Adult college students are the new normal.
Many people think of the average college student as someone between the ages of 18 and 22, but now older college students aged 25 and up are becoming more typical. According to the National Center for Education Statistics, as of fall 2019, there were about 7.9 million people aged 25 or older enrolled in a college or university. That amounts to approximately 40% of the overall student population in higher education.
Adults returning to college can face some unique challenges, but the rewards are often worth it. And a suitable college will offer comprehensive support services to assist you in managing your various obligations and succeed in your classes.
Why should you consider going back to school as an adult?
Going back to school at 30, 40, 50 or above is often driven by one of several motivations. Some want to earn a college degree so they can continue to grow in their current career. Others are looking for the training and knowledge they need to pursue an entirely different path. Individuals in the latter category may be driven by their desire to find a more meaningful degree in important areas such as health care, sustainable leadership, nonprofit management and more.
According to the most recent data from the U.S. Bureau of Labor Statistics (BLS), the median weekly earnings figure for those with a bachelor’s degree was $1,305. That’s $428 higher than individuals who had some college credit but no degree. It was also $524 more than the total earned by those with a high school diploma and no college credit.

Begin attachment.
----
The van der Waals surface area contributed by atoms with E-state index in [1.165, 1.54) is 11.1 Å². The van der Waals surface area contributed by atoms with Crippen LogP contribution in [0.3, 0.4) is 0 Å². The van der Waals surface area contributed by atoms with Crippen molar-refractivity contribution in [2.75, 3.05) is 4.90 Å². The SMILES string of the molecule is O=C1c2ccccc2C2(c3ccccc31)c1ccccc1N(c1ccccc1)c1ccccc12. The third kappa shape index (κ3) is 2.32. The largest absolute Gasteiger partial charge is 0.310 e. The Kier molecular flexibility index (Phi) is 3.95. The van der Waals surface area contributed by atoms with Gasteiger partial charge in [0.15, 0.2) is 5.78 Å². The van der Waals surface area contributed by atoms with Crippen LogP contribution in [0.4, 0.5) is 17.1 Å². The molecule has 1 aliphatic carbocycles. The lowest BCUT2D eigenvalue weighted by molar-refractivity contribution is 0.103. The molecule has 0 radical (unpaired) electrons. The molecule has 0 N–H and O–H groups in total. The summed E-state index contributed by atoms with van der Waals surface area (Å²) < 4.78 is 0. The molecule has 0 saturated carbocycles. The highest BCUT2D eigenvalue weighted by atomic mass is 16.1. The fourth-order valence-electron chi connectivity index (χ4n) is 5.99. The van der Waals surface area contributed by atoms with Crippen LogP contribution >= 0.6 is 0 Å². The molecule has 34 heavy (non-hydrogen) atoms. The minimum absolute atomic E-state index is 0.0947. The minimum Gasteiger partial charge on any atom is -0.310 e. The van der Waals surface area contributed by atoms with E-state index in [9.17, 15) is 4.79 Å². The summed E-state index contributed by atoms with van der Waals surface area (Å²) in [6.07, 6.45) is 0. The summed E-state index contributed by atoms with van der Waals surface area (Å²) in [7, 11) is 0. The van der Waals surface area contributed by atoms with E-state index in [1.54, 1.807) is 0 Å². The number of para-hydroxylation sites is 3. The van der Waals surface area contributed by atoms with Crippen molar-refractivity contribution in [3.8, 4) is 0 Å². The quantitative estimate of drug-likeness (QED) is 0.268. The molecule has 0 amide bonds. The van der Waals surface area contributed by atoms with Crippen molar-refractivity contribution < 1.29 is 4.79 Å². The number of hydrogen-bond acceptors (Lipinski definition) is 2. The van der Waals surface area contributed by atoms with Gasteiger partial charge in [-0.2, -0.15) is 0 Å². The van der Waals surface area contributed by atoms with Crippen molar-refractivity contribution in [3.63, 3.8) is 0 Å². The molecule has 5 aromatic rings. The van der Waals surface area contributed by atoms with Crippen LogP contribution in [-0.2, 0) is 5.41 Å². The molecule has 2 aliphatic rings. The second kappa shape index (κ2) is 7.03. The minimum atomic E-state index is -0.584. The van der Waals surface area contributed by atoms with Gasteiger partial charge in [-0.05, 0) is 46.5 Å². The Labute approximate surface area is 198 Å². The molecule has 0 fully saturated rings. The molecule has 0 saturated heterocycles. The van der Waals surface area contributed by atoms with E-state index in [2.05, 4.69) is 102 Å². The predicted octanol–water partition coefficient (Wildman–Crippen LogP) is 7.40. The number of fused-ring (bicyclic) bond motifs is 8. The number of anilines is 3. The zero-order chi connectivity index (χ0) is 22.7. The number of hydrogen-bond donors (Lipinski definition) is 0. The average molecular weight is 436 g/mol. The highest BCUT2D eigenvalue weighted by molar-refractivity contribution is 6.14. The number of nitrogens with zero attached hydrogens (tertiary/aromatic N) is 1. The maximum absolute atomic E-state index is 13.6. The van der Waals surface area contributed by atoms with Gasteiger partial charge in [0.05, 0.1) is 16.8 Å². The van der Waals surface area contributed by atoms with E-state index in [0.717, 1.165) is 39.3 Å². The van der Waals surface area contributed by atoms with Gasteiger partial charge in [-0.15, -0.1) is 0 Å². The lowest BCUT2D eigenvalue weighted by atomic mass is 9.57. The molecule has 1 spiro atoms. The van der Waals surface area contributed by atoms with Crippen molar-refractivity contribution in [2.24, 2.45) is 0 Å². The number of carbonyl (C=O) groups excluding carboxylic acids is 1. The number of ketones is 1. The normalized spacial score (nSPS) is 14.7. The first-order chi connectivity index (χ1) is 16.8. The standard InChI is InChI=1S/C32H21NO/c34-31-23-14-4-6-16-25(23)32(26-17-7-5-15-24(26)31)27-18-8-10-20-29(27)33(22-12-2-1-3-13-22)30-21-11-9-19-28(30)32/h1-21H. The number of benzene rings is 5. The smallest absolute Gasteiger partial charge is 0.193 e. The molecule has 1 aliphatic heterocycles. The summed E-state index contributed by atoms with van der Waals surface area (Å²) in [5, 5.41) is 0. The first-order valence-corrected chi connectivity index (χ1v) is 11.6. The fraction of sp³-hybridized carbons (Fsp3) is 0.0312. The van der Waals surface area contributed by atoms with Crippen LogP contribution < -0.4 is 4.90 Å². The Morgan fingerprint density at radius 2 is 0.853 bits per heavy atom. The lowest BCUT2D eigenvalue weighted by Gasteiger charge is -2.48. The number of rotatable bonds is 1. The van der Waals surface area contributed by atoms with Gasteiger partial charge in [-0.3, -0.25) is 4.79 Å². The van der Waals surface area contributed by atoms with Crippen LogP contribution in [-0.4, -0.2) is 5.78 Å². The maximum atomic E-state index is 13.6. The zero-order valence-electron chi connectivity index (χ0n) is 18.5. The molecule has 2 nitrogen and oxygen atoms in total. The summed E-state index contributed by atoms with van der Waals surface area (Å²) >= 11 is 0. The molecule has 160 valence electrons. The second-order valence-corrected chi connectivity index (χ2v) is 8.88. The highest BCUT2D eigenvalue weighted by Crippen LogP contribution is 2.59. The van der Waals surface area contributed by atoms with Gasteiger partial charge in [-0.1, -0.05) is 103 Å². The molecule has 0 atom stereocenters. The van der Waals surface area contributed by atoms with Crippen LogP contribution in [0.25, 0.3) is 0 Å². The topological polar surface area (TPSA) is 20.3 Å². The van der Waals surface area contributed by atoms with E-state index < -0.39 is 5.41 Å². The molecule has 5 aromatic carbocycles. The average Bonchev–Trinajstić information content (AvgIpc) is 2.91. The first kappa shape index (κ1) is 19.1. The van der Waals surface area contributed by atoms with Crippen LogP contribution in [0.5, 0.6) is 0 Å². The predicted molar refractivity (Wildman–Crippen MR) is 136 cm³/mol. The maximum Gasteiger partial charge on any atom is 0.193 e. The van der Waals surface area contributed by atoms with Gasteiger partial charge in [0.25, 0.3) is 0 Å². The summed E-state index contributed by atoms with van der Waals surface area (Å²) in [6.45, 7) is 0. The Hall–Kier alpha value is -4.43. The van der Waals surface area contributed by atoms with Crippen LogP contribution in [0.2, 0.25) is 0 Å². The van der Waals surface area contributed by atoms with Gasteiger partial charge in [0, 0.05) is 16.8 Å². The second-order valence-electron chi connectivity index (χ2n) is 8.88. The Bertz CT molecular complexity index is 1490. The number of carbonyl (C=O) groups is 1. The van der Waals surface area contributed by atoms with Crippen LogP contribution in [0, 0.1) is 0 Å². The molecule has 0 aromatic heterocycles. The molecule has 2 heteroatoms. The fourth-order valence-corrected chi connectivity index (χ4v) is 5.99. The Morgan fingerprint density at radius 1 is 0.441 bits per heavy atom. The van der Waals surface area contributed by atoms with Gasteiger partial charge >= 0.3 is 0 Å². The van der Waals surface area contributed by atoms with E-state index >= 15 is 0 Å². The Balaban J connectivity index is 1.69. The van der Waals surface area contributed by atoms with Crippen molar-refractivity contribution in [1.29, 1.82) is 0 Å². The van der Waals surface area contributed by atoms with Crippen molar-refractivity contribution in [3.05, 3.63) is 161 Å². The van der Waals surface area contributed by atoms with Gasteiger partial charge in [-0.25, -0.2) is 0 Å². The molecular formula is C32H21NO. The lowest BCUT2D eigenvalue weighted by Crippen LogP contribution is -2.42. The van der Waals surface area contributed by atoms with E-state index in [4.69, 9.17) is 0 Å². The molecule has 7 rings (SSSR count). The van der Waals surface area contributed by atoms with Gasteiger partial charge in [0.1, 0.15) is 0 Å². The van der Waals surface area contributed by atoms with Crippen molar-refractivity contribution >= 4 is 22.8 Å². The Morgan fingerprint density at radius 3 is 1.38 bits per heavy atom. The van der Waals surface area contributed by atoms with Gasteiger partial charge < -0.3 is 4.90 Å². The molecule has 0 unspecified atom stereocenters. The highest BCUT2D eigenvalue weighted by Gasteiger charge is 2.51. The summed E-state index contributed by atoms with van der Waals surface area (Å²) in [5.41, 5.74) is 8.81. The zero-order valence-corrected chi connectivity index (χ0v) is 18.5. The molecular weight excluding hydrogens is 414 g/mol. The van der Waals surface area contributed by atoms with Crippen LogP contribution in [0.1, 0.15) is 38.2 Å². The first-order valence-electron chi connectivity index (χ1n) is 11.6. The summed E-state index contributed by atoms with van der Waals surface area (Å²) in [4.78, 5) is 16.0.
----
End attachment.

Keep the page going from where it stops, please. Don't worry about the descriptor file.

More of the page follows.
What about going back to school for an advanced degree?
Many returning students are interested in building on their educational experience and professional accomplishments to earn a master’s degree, a graduate certificate or a doctoral degree.
The BLS reports that on average, those with a master’s degree earned $1,545 per week, which is $240 more than the rate for bachelor’s degree holders.
If you want to continue working in your current field and you’d like to remain at the same organization, talk with your supervisor to develop a plan for your education. They may be able to support your efforts by adjusting your workload or schedule as well as assist you in selecting a major that will be most beneficial for your professional growth.
You may also find that you’re interested in working for a different employer in the future, but in a similar field. If this is the case, tap into your existing network to see if you can discuss your academic plans with colleagues who work elsewhere. They may be able to provide insight to determine which major is right for you.